(Note: This is the second of two articles based on a study of affluent clients and planned giving that encompasses the way they give now, how they want to give and how financial advisors can best partner with them. The research was commissioned by Merrill Lynch and conducted by Prince & Associates.)
In last month's article, we saw how affluent Americans want to donate more money to charity. They are also very interested in planned giving and the tax and estate planning benefits it can provide. Our research revealed that relatively few high-net-worth households have made planned gifts, however, largely because their financial advisors have not given them the guidance they want or because those advisors have mistakenly emphasized a single sale over an ongoing program of planned giving.
This time around, we will look at the advisors' side of the story and see how focusing on the philanthropic process rather than a one-time product sale can generate significant revenue through ancillary sales, result in a greater number of unsolicited referrals and even give the advisors themselves a sense of personal satisfaction for having directed money toward charitable causes.
No matter how you measure it, there is certainly a bull market for giving in America right now. According to the American Association of Fundraising Counsel, more than $200 billion was contributed to charity in 2000, an increase of 6.6% from 1999, and three-quarters of that total was donated by individuals rather than corporations or foundations. Despite the current recession, that total is expected to continue to grow over the next decade as the parents of baby boomers die and leave trillions to their heirs-and to charity.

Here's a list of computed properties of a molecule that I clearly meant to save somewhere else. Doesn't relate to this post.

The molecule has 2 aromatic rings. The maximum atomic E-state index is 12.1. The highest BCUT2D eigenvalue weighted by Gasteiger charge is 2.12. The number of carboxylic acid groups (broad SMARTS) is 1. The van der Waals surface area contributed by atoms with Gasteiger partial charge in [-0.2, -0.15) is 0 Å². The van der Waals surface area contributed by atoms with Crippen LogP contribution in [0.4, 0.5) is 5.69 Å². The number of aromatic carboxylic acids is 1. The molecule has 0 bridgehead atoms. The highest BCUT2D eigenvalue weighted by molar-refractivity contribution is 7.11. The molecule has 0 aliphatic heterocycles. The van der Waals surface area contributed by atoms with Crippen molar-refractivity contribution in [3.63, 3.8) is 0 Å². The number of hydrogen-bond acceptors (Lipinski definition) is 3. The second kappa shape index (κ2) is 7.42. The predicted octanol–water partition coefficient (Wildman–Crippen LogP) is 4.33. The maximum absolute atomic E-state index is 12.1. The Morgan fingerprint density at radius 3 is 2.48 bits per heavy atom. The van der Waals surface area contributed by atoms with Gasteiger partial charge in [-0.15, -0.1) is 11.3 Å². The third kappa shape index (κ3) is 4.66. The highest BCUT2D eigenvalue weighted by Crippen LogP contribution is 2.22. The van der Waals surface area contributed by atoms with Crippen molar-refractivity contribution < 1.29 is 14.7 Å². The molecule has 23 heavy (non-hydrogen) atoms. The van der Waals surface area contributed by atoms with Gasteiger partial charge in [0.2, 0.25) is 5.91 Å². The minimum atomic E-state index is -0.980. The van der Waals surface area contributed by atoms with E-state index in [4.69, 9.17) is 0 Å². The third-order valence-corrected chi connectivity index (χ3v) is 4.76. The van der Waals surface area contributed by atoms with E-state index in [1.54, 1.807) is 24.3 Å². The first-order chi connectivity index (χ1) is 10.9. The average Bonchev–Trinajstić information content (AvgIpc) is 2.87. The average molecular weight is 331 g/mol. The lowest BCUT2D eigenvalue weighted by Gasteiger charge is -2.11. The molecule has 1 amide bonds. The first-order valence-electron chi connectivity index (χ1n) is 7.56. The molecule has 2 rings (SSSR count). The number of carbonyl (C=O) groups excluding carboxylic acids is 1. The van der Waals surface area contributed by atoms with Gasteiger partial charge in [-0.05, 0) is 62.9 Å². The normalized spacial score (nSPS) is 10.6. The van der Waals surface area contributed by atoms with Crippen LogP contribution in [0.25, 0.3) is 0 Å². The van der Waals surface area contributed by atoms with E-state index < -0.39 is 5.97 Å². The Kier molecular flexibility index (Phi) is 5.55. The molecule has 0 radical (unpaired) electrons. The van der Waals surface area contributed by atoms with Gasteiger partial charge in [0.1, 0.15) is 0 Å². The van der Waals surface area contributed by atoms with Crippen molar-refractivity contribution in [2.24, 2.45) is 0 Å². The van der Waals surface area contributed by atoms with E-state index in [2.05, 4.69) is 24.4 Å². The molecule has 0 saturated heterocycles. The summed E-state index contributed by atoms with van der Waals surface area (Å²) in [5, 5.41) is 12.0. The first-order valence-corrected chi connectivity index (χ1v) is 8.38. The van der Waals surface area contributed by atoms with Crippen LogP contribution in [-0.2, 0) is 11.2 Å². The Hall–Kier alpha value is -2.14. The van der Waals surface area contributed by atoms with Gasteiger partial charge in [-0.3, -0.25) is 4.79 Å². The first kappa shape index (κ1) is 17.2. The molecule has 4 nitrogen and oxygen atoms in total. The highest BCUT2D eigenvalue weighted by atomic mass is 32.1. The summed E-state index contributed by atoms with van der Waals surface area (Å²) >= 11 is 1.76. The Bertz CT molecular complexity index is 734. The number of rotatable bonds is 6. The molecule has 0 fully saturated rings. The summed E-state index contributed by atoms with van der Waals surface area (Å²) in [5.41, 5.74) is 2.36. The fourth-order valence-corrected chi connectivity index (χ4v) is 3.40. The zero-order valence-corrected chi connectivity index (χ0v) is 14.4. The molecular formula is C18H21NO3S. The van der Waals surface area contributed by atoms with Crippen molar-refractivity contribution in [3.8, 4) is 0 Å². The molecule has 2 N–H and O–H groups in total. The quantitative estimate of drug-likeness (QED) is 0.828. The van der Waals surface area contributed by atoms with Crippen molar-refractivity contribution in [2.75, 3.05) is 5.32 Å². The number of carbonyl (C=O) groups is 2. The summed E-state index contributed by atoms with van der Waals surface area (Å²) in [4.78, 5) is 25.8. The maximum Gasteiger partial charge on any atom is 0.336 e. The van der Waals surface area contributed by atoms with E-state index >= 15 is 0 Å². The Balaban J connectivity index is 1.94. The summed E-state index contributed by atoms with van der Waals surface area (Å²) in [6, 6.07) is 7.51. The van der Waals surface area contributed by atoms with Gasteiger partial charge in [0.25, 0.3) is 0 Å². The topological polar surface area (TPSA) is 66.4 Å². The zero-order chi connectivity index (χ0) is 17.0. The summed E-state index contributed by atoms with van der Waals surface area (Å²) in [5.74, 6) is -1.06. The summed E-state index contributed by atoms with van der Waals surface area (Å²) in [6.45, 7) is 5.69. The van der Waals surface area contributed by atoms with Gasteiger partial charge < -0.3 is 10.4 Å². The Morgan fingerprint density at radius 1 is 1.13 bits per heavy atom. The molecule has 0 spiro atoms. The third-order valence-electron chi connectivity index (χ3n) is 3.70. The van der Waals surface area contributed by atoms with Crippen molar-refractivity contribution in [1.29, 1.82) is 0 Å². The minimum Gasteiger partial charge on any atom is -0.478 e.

Given the amount of money in play, it is not surprising that there is also a record number of nonprofit organizations in the United States today-some put the number as high as one million. And those organizations are increasingly sophisticated and proactive about marketing themselves and offering informational resources to donors and advisors alike. At the same time, thanks to the outsized profits that many people have made over the last quarter century in the stock market and the looming specter of capital gains taxes on those profits, there also has been a proliferation in the number of ways to give and the benefits they offer, further complicating the issue for affluent donors who are hoping to find the most effective way to give, both for themselves and for the charities they favor.